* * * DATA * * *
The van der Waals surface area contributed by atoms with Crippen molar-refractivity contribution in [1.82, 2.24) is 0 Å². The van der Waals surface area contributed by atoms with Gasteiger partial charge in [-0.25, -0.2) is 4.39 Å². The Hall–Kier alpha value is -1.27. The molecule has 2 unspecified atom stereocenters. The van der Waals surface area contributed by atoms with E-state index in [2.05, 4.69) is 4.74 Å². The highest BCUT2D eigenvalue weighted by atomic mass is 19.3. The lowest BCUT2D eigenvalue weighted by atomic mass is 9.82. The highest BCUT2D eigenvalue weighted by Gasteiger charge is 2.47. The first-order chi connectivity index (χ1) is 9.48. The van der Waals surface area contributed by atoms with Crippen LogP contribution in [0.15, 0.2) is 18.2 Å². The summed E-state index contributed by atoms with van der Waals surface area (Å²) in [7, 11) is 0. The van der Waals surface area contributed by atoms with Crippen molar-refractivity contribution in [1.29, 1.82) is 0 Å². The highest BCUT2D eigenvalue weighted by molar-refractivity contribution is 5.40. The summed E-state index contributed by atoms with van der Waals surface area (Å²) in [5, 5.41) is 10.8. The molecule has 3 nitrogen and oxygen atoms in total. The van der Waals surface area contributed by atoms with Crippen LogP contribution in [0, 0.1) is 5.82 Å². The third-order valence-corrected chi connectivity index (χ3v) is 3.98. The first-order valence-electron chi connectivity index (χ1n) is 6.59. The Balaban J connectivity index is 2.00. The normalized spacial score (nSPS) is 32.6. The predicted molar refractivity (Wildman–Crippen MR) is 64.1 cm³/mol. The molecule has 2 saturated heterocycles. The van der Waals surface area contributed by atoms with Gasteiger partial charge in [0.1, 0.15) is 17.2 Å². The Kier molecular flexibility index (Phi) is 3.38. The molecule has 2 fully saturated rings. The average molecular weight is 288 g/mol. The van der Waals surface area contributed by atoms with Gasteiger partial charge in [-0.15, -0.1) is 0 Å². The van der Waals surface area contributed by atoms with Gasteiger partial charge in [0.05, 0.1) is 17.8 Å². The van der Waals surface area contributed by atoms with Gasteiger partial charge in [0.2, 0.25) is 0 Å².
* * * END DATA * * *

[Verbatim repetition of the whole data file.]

The van der Waals surface area contributed by atoms with Crippen molar-refractivity contribution in [1.82, 2.24) is 0 Å². The van der Waals surface area contributed by atoms with Gasteiger partial charge in [-0.25, -0.2) is 4.39 Å². The Hall–Kier alpha value is -1.27. The molecule has 2 unspecified atom stereocenters. The van der Waals surface area contributed by atoms with E-state index in [2.05, 4.69) is 4.74 Å². The highest BCUT2D eigenvalue weighted by atomic mass is 19.3. The lowest BCUT2D eigenvalue weighted by atomic mass is 9.82. The highest BCUT2D eigenvalue weighted by Gasteiger charge is 2.47. The first-order chi connectivity index (χ1) is 9.48. The van der Waals surface area contributed by atoms with Crippen LogP contribution in [0.15, 0.2) is 18.2 Å². The summed E-state index contributed by atoms with van der Waals surface area (Å²) in [7, 11) is 0. The van der Waals surface area contributed by atoms with Crippen molar-refractivity contribution in [1.29, 1.82) is 0 Å². The highest BCUT2D eigenvalue weighted by molar-refractivity contribution is 5.40. The summed E-state index contributed by atoms with van der Waals surface area (Å²) in [5, 5.41) is 10.8. The molecule has 3 nitrogen and oxygen atoms in total. The van der Waals surface area contributed by atoms with Crippen LogP contribution in [0, 0.1) is 5.82 Å². The third-order valence-corrected chi connectivity index (χ3v) is 3.98. The first-order valence-electron chi connectivity index (χ1n) is 6.59. The Balaban J connectivity index is 2.00. The normalized spacial score (nSPS) is 32.6. The predicted molar refractivity (Wildman–Crippen MR) is 64.1 cm³/mol. The molecule has 2 saturated heterocycles. The van der Waals surface area contributed by atoms with Gasteiger partial charge in [0.1, 0.15) is 17.2 Å². The Kier molecular flexibility index (Phi) is 3.38. The molecule has 2 fully saturated rings. The average molecular weight is 288 g/mol. The van der Waals surface area contributed by atoms with Gasteiger partial charge in [-0.15, -0.1) is 0 Å². The van der Waals surface area contributed by atoms with Gasteiger partial charge in [0.05, 0.1) is 17.8 Å². The van der Waals surface area contributed by atoms with Gasteiger partial charge in [0.2, 0.25) is 0 Å².